Kol almanah v’yatom lo t’anun. Im aneh ta’aneh oto ki im tza’ok yitz’ak eilai shamo’a esh’ma tza’akato.
You are not to mistreat any widow or orphan. Oh, if you mistreat, mistreat them, and they cry, cry out to Me, I will hearken, yes, hearken to their outcry. (Exodus 22:21-22)
In Biblical Hebrew, when an emphatic statement is made, there are no words such as “surely” or “really”, and certainly no boldface or italics or exclamation points available. Instead, the verb is repeated twice. In the verse above, we know that the Hebrew is being unusually forceful, because not one, but every verb in the verse is repeated twice. Most English translations do not reflect this feature of Biblical Hebrew and instead aim for a more literary English rendering. Unfortunately, the reader of those translations misses the thrust of the Hebrew. When we read the Hebrew, we need to imagine this verse as a bold headline, in giant letters, shouting at us from the page: “Pay Attention to This Instruction!”*
And what are we being asked to take special notice of? That YHVH hears the cry of the widow and orphan. YHVH hears the cry of the powerless, and will protect them.
This theme is emphatically repeated many times in the Torah:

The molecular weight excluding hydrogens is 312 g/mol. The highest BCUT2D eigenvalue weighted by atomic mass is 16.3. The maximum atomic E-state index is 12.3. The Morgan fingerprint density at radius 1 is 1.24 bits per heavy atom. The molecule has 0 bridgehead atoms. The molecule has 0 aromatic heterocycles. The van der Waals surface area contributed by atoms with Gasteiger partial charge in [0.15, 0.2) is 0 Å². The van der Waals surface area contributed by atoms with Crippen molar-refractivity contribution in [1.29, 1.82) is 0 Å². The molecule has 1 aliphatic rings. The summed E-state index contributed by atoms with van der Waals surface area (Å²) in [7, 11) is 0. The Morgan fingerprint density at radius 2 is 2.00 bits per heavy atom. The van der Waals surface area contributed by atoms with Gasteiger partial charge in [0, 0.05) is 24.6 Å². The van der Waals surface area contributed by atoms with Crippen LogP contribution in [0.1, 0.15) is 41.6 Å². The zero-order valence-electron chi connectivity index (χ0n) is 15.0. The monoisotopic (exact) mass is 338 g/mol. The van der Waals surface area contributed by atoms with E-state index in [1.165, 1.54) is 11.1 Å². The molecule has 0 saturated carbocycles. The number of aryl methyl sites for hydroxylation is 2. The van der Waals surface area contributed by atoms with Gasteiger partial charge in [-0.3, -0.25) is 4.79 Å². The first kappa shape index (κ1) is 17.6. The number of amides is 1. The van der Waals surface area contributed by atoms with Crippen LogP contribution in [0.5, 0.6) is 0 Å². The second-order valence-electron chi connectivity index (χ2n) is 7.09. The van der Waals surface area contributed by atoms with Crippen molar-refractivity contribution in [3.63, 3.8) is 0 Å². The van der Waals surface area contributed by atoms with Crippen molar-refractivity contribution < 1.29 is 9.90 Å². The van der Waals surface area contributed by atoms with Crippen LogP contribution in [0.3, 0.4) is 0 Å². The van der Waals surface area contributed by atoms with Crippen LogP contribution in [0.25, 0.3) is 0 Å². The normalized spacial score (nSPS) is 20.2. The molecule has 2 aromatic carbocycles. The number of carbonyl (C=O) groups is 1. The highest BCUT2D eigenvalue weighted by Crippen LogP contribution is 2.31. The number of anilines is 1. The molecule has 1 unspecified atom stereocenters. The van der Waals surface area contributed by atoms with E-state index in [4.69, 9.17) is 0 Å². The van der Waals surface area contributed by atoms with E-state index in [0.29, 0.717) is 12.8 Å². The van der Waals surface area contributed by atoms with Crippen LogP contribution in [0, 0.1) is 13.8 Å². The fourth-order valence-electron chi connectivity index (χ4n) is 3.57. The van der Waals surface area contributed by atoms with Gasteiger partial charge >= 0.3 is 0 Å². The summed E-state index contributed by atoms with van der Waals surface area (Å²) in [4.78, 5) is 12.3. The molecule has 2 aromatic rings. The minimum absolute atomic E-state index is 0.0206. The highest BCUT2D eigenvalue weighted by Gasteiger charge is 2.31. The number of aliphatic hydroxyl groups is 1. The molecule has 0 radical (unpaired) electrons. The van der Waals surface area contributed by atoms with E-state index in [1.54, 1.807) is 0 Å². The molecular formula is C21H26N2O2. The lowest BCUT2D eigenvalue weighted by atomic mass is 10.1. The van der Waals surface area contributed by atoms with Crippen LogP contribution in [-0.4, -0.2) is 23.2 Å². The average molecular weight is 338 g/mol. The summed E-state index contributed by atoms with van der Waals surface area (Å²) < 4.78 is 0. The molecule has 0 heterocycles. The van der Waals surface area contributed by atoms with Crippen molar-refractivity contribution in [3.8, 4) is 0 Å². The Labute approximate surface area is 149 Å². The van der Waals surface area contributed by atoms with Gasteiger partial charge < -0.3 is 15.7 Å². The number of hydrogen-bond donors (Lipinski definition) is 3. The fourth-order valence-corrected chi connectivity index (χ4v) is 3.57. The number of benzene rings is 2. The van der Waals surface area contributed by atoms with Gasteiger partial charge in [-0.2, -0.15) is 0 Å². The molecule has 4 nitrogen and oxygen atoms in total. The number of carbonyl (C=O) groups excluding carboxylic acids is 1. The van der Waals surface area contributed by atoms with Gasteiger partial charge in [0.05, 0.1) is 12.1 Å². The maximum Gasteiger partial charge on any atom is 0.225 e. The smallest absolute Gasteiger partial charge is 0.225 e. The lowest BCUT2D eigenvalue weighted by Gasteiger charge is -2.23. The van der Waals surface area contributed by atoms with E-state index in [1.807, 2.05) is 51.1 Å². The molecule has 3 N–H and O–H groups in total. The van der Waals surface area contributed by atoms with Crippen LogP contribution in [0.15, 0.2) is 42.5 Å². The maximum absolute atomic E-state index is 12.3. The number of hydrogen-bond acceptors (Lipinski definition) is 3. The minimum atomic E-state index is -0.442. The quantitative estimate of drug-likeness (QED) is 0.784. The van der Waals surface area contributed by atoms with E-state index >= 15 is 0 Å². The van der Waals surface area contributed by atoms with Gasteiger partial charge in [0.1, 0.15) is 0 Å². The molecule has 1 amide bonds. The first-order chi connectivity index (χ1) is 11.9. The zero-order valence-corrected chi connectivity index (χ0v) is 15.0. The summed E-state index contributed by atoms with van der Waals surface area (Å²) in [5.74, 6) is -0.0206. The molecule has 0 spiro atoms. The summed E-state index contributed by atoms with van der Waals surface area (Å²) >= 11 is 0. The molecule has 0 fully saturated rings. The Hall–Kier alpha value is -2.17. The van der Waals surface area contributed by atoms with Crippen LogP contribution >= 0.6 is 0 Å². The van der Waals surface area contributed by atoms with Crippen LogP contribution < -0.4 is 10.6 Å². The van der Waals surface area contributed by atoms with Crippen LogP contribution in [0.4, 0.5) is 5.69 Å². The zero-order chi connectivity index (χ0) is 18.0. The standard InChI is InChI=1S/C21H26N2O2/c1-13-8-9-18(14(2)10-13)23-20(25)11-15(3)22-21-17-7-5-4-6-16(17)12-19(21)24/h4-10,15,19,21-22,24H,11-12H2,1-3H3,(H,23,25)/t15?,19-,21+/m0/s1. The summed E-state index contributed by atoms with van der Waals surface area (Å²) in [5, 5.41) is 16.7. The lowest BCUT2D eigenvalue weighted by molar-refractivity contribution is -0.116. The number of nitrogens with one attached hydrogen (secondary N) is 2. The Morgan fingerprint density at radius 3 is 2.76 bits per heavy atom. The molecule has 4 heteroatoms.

If you take, take your neighbor’s garment as a security against a debt, you must return it before the sun sets. It is his only available covering – in what else shall he sleep? If that person cries out to Me, I will hearken, for I am compassionate. (Ex. 22:25-26)
If there is a needy person among you…do not harden your heart and shut your hand against them. Rather, open, open your hand; lend, lend what is sufficient to meet their need, their need…If you do not give and they cry out to YHVH, you will incur guilt. Give, give with a full heart in your giving, and YHVH will bless you in all your efforts. (Deut. 15:7-10)
In the patriarchal social structure of ancient Israel (which still exists today in many parts of the world) every person who belonged to a clan had a go’el – a redeemer, or protector, who was the leader of that clan or family. If someone fell into captivity, the go’el was responsible to redeem them from enslavement. If someone fell into poverty, the go’el was responsible for their sustenance. But there were some who had no go’el: the widow, the orphan, and the stranger. If misfortune befell them, they had no one to count on to bail them out or to rescue them. In fact, they had no legal recourse at all. They were truly the powerless in that society.